Airmen, Sailors Complete Interservice Air Combat Training
By Master Sgt. Sean P. Houlihan, USAF
Special to American Forces Press Service
KUNSAN AIR BASE, South Korea, Dec. 21, 2007 Airmen from the 8th Fighter Wing “Wolf Pack” returned here yesterday after completing an 11-day air combat training exercise with sailors flying F-18 Hornets at Atsugi Naval Air Facility, Japan.
Forty airmen from 8th Operations Group, 8th Maintenance Group and 8th Logistics Readiness Squadron, along with five F-16s, deployed to the naval installation Dec. 9 to 20.
“Air combat training between the services exposes both Navy and Air Force pilots to different air-to-air tactics and aircraft capabilities,” said Air Force Maj. Michael Boger, 8th Operations Support Squadron director of operations and the training exercise commander. “This type of training is critically important to maintain not only Wolf Pack pilots and maintainers, but Navy fighter pilots’ combat skills by engaging in realistic air-to-air combat training against different types of high-performance fighter aircraft.”
During the exercise, pilots received training on different basic fighter maneuvers as the two different airframes went head to head within each training scenario. Training was stepped up during differential air combat tactics when four F-16 pilots flew against up to six F-18 pilots. In another scenario, a combined flight of two Navy and two Air Force jets flew against another combined flight of two Navy and two Air Force jets.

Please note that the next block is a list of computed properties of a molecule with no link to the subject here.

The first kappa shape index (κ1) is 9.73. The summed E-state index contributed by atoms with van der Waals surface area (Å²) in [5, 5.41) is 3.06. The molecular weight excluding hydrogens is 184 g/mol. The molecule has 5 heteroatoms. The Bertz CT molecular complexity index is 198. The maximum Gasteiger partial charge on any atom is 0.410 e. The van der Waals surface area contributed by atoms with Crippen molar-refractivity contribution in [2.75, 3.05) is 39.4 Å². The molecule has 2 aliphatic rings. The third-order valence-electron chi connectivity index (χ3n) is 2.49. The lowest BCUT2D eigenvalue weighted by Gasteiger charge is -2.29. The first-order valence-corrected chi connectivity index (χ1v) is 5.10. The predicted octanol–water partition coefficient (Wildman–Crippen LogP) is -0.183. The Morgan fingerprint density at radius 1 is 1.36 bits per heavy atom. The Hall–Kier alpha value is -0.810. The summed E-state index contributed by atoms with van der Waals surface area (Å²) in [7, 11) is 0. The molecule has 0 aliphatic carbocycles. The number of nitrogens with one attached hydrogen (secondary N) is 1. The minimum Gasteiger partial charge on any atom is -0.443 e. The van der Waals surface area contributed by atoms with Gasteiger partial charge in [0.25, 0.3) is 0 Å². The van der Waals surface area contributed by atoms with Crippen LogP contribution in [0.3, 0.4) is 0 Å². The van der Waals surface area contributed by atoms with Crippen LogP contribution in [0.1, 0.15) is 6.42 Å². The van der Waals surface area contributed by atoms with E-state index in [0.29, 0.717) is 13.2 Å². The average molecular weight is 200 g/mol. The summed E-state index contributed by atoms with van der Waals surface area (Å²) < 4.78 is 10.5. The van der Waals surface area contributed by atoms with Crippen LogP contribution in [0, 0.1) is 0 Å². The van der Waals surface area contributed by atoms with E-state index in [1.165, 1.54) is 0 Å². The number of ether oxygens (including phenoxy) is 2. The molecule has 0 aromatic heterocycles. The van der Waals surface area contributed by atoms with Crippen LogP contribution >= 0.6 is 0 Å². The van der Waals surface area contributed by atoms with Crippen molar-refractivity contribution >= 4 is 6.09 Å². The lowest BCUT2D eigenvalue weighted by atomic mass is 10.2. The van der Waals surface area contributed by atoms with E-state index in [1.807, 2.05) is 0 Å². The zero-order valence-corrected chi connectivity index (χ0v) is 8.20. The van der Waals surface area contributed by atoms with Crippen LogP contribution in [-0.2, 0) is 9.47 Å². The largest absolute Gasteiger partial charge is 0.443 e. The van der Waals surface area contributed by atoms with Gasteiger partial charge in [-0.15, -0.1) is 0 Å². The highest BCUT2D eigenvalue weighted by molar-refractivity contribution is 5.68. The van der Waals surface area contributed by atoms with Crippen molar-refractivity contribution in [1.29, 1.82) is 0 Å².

Boger said these scenarios, along with flying from Japan, helped trained Wolf Pack aviators to varied aerial situations allowing them to learn adaptation and flexibility. He added that many of the maneuvers used during training at Kunsan against Wolf Pack F-16’s were validated against the Hornets with slightly different cues for accomplishing certain maneuvers.
Pilots flying the missions were not the only airmen who received valuable training during the exercise.
Maintenance airmen also received good training during launch, recovery and any maintenance issues that arose during the exercise, Air Force Capt. Katie Jett, 35th Aircraft Maintenance Unit officer in charge, said.
She said deploying to a Navy base compared to an Air Force base means there is different equipment to service and troubleshoot. Those differences didn’t affect maintenance, but will be beneficial for future training exercises, she said.
“Since we’ve experienced what a naval base has to offer, we’ll be able to better coordinate prior to arrival what we can count on the Navy to provide and also what exactly to bring for future training exercises to Japan,” she said. “This has been a beneficial training exercise for both operators and the maintainers that would be great to have as a reoccurring event for the 35th as a unit.”
Another unit that benefited from the training was Carrier Air Wing 5, based at Atsugi. The unit, with its six squadrons and five different airframes, easily was able to integrate and train with the 35th Fighter Squadron pilots through the joint air-to-air training.
“Joint air-to-air combat training is extremely important in today’s military as joint operations become more and more essential,” Navy Lt. Cdr. Jason Lane, assistant operations officer for Carrier Air Wing 5, said. “In a dynamic air-to-air training environment, face-to-face planning, briefing and debriefing are crucial to the training.”
(Air Force Master Sgt. Sean P. Houlihan is assigned to 8th Fighter Wing Public Affairs.)